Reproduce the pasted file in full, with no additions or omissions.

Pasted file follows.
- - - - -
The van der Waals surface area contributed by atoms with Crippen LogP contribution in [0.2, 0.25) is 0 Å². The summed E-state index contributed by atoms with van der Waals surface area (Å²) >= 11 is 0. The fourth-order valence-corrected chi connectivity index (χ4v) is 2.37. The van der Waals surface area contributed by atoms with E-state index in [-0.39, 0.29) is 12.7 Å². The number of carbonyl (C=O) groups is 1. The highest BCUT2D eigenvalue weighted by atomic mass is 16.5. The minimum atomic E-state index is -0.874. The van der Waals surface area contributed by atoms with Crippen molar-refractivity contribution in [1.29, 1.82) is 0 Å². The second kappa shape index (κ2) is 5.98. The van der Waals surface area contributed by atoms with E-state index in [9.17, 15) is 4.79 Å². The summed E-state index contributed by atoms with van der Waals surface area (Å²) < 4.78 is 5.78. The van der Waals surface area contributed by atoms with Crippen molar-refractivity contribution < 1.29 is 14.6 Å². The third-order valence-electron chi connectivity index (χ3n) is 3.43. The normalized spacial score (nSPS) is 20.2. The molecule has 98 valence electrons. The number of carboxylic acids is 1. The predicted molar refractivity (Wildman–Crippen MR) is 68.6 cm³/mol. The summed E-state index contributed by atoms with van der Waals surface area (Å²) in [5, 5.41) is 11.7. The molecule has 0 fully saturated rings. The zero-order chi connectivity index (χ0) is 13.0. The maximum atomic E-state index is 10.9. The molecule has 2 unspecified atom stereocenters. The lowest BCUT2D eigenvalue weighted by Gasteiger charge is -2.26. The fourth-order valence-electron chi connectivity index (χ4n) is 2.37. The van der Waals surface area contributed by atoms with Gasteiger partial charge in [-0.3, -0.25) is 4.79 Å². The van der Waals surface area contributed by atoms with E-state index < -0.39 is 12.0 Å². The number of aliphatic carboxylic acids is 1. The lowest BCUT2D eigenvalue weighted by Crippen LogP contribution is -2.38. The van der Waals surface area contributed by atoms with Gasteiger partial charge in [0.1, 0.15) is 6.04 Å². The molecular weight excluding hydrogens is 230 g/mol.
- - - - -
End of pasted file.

The van der Waals surface area contributed by atoms with Crippen LogP contribution in [0.2, 0.25) is 0 Å². The summed E-state index contributed by atoms with van der Waals surface area (Å²) >= 11 is 0. The fourth-order valence-corrected chi connectivity index (χ4v) is 2.37. The van der Waals surface area contributed by atoms with E-state index in [-0.39, 0.29) is 12.7 Å². The number of carbonyl (C=O) groups is 1. The highest BCUT2D eigenvalue weighted by atomic mass is 16.5. The minimum atomic E-state index is -0.874. The van der Waals surface area contributed by atoms with Crippen molar-refractivity contribution in [1.29, 1.82) is 0 Å². The second kappa shape index (κ2) is 5.98. The van der Waals surface area contributed by atoms with E-state index in [9.17, 15) is 4.79 Å². The summed E-state index contributed by atoms with van der Waals surface area (Å²) < 4.78 is 5.78. The van der Waals surface area contributed by atoms with Crippen molar-refractivity contribution < 1.29 is 14.6 Å². The third-order valence-electron chi connectivity index (χ3n) is 3.43. The normalized spacial score (nSPS) is 20.2. The molecule has 98 valence electrons. The number of carboxylic acids is 1. The predicted molar refractivity (Wildman–Crippen MR) is 68.6 cm³/mol. The summed E-state index contributed by atoms with van der Waals surface area (Å²) in [5, 5.41) is 11.7. The molecule has 0 fully saturated rings. The zero-order chi connectivity index (χ0) is 13.0. The maximum atomic E-state index is 10.9. The molecule has 2 unspecified atom stereocenters. The lowest BCUT2D eigenvalue weighted by Gasteiger charge is -2.26. The fourth-order valence-electron chi connectivity index (χ4n) is 2.37. The van der Waals surface area contributed by atoms with Gasteiger partial charge in [-0.3, -0.25) is 4.79 Å². The van der Waals surface area contributed by atoms with E-state index < -0.39 is 12.0 Å². The number of aliphatic carboxylic acids is 1. The lowest BCUT2D eigenvalue weighted by Crippen LogP contribution is -2.38. The van der Waals surface area contributed by atoms with Gasteiger partial charge in [0.1, 0.15) is 6.04 Å². The molecular weight excluding hydrogens is 230 g/mol.